It is that time of the year when Bleeding Edge looks back on another 12 months of technology … which this year happens to be a particularly dangerous manoeuvre, what with the speed at which we’re heading in the opposite direction.
In 2006, after a sedate couple of years that followed the megahertz wars – a period when Intel and AMD tried to outdo each other every few months with incrementally faster releases – the computing world sniffed the air, caught a distinct whiff of cash, and suddenly pressed the accelerator.
Even those of us in the grip of Toad of Toad Hall Syndrome – we’re mad for speed, God help us – had to wonder quite where this new trend would lead. Rather than dabbling with megahertz, the CPU manufacturers started adding entire CPU cores.
Both Intel and AMD began dabbling with dual-core technology in 2005, but when Intel released its Core Duo CPU in January, then upped the stakes in July with the Core 2 Duo – bundling 291 million transistors on to the silicon, which boosted performance by up to 40 per cent, the technology really entered the mainstream. By the end of the year – ahead of schedule – Intel released its first quad-core CPU. At this rate, you can expect to be doing weather forecasting and calculating fluid dynamics on your little desktop PC in a year or two.
The new technology allowed Intel again to overtake AMD’s power advantages, while at the same time matching its once superior environmental credentials. The Core 2 Duo consumes 40 per cent less power than its predecessors.
Even Apple, mired for years in mediocre performance by Motorola’s inability to boost the performance of its CPUs without virtually cooking the Mac, acknowledged the superiority of the PC’s power source, switched to Intel’s Core 2 Duo and even higher-end Dual Core Extreme chips, giving the new-generation Macs the option of booting up under Windows XP.
RAM got faster too, and AMD gained DDR2 capability during the year. Computer users couldn’t get enough of the stuff. With Windows Vista finally released to manufacture after a five-year gestation, the accepted minimum for more than basic operations jumped from 1GB to 2GB. Fortunately, after a savage price spike during the year, by year’s end it was becoming more affordable. Perhaps even more significantly, the price of flash memory tumbled, and with practically everyone wearing a USB key or storing photos on digital cameras, it couldn’t have been more welcome.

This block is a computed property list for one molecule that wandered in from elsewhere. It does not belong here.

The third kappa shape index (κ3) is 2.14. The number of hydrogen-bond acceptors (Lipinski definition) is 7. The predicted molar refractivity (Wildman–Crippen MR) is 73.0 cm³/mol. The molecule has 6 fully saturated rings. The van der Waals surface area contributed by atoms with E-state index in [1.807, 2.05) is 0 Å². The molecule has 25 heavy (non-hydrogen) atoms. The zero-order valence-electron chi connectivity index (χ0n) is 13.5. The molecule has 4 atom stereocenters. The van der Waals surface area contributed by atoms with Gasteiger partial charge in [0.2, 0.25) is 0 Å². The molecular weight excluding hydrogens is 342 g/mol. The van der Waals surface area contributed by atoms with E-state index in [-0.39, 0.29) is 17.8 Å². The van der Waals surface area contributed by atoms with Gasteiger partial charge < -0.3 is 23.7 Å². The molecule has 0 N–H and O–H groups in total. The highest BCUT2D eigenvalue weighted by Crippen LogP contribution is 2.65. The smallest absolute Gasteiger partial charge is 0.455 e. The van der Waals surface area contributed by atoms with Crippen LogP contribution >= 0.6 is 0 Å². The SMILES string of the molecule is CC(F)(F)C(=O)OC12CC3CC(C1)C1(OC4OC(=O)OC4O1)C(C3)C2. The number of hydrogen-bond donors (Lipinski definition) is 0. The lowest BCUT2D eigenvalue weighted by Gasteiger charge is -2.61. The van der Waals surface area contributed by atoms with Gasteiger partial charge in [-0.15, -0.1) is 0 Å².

With all those advances in hardware, software advances were relatively subdued. Vista offers security enhancements and some visual goodies, but it isn’t quite as powerful as it was supposed to be. In the death march to get it out the door, the architects were forced to strip out some of its more advanced features, and the initial release was confined to the business versions, meaning consumers will have to wait until late January. The effort to ship the product apparently took its toll on Bill Gates, with Microsoft’s chairman pre-announcing his retirement, in 2008.
Microsoft’s most promising performance for the year was the new Office 2007. It’s new interface, with its distinctive “ribbon”, offers users probably the first real incentive to upgrade since perhaps Office XP.
Australians fortunate enough to be located close enough to the right telephone exchanges also got a taste of high-speed Internet access. After a game of brinkmanship with the Federal Government, Telstra dropped its proposal for a high-speed FTTN (Fibre To The Node) network, but it finally joined ADSL2 pioneers iiNet and Internode in rolling out genuine broadband connections of up to 8Mbit/s. By December, that allowed more ISPs to re-bundle their service, and offer competitive high-speed connections. They will undoubtedly be in great demand, because 2006 saw broadband Internet connections take off. According to the Australian Bureau of Statistics, broadband connections almost doubled in the year to June, accelerating browser speeds, streaming video and downloads for roughly half (2.3 million) of local household Internet connections. Faster links also added to the attraction of Voice Over IP services, which became increasingly popular during the year.
It was also the year of broadband wireless. Sydney-based Unwired joined iBurst in rolling out a city-wide radio network, and at the beginning of October, Telstra offered even wider high-speed wireless coverage with the launch of its Next G telephone network. By last week, it had rolled out two USB modems which would allow users to access its download speeds averaging 550k to 1.5Mbps. With prices on a 12-month plan, ranging from $39.95 to $49.95 for 200MB of data at 256kbps, and $49.95 to $79.95 for the faster “Super G Fast” plan, and excess usage charges 15c to 30c per megabyte, it appears much too fast for Bleeding Edge’s wallet, although corporate users are no doubt delighted. We’ll have to see what 2007 does to our bank account.